To meet their own hiring and sustainability goals, employers need to understand where to find candidates with in-demand green skills, how to attract them and how to train green-adjacent workers to help fill skills gaps. Here, we cover three options for employers struggling to fill green roles.
1. Skills-Based Hiring
Skills based hiring sounds simple—hiring people based on skills rather than previous job titles. However, according to SHRM, it requires a commitment to change. Traditionally, many jobs list requirements like specific degrees or years of experience that are used to determine if candidates are ready to take on a role.
According to one survey, more than 80% of employers believe they should prioritize skills over degrees. Yet, 52% are still hiring from degree programs because it’s considered a less risky choice. This means that especially in entry- and mid-level roles, candidates with the right skills could be overlooked for failing to meet these specific requirements.
Research shows that adopting a skills-based hiring strategy can yield significant improvements to an organization’s talent acquisition program—increasing quality of hire, expanding the talent pool, increasing diversity and improving employee retention.
Transitioning to a skills-based hiring process requires a culture change, a transformation in thinking from the top down—from senior leadership to hiring managers—andupdates to many aspects of the recruitment process.
One of the most important steps is updating the screening or assessment process. Rather than eliminating candidates who lack certain degrees or years of experience, develop criteria and assessments that objectively measure the skills necessary for the job. Then, screen candidates in rather than screening them out. An RPO provider with talent advisory capabilities can assist organizations moving to a skills-based screening and assessment strategy.
2. Green Adjacent Skills and Gateway Jobs
Additionally, employers can build gateway jobs and look for candidates with green adjacent skills.
Gateway jobs are roles that can serve as steppingstones and give workers the opportunity to gain the green skills they’ll need for a green career. According to the LinkedIn report, one example of a gateway job is in supply chain management. As the industry looks to reduce its carbon emissions, workers are developing the green skills to do the job, even though they may not have had them when they were hired. In fact, 41% of workers who move into gateway jobs have no prior green experience.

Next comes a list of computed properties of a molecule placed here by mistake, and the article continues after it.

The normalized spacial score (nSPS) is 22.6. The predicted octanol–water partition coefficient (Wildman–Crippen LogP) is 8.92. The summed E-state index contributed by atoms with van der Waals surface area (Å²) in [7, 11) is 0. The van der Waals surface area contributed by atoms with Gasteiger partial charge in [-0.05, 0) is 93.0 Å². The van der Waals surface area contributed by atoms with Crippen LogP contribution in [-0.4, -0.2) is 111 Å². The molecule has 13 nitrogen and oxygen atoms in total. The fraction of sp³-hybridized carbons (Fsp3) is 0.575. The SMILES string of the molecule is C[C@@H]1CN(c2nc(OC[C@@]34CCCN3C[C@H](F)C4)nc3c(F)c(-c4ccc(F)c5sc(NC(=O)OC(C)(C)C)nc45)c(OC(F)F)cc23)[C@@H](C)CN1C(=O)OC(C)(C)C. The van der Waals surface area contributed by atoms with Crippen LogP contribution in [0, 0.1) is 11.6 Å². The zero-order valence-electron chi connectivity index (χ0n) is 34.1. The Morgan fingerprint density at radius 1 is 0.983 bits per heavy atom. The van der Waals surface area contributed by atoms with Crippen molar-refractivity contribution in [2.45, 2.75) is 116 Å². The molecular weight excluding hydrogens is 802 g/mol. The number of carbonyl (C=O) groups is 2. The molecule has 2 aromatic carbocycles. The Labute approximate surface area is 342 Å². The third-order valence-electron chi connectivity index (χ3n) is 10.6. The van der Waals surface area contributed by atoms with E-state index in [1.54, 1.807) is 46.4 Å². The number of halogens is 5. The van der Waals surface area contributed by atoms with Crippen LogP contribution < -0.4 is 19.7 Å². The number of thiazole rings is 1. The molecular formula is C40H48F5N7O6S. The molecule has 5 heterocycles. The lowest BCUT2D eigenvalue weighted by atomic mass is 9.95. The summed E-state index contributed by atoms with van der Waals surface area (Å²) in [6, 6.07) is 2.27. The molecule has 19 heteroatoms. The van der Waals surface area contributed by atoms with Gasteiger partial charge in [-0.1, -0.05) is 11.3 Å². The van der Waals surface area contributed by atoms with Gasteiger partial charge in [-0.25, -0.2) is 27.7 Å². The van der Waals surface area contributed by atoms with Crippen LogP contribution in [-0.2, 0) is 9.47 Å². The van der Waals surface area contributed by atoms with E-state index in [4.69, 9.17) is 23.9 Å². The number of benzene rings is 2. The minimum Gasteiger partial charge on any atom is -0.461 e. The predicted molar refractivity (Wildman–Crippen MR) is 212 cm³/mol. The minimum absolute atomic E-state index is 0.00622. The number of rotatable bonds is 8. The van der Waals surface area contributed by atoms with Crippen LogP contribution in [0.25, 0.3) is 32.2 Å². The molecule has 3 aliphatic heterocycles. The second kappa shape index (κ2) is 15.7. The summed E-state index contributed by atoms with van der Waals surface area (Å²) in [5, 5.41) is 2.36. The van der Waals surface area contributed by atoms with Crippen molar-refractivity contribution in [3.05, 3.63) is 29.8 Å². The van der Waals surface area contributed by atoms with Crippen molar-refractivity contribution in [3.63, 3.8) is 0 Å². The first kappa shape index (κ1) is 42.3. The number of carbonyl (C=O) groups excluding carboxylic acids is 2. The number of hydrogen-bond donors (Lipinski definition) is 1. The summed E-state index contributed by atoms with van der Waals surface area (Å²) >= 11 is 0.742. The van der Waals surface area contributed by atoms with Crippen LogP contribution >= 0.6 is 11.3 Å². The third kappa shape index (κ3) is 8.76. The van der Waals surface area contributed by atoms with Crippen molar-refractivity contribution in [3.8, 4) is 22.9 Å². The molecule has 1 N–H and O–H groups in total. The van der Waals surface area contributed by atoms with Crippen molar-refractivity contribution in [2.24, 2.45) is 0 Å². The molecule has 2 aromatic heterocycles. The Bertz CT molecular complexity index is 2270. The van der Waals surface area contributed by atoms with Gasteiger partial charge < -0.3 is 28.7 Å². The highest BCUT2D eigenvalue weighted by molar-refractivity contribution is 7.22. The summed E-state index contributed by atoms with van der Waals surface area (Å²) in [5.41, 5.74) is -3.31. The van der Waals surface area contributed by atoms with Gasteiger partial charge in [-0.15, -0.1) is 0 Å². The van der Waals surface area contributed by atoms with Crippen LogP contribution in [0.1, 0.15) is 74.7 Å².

An effective strategy for hiring candidates for these gateway roles is looking for green adjacent skills. These are skills that don’t necessarily fall under the green umbrella but would give the candidate the ability to do many functions related to the role. For example, candidates with STEM and digital skills can go a long way toward helping an organization reach its sustainability goals. Also, experience in industries currently undergoing a green transformation, like utilities, mining, transportation and agriculture can be applied to green jobs.
To find these candidates, employers need a robust souring strategy to identify those with adjacent skills. The right technology solution can identify both active and passive candidates with specific skills, expanding the talent pipeline and predicting factors such as cultural fit, willingness to change companies and future tenure potential.
3. Reskilling and Upskilling
When hiring candidates with adjacent skills, employers must implement reskilling and upskilling programs to fill the skills gap.
According to the World Economic Forum, nearly half of young workers believe they don’t have the right skillset to guarantee them an adequate job over the next decade. On top of that, sustainability transformations happen quickly, and without ongoing training, older workers could be left behind. The good news is that according to PwC, 77% of employees are ready to learn new skills or completely retrain in response to new technologies in the workplace.
Reskilling and upskilling can happen at a few different levels, from government programs to higher education and private employers. However, organizations shouldn’t just rely on external programs. By building effective reskilling programs, businesses invest in services tailored to developing their own workforce while also assisting the global need for more sustainable work.
A Renewable Future
Setting up a green, sustainable future is everyone’s responsibility. As the demand for green skills increases, employers need effective solutions for finding, hiring and training top green talent. RPO providers, especially those with talent advisory services, can be a valuable resource for talent leaders looking to revamp their recruiting programs for a renewable future.
For more insights on green skills in the energy sector, download our ebook, The Recruitment Handbook for Energy and Utilities.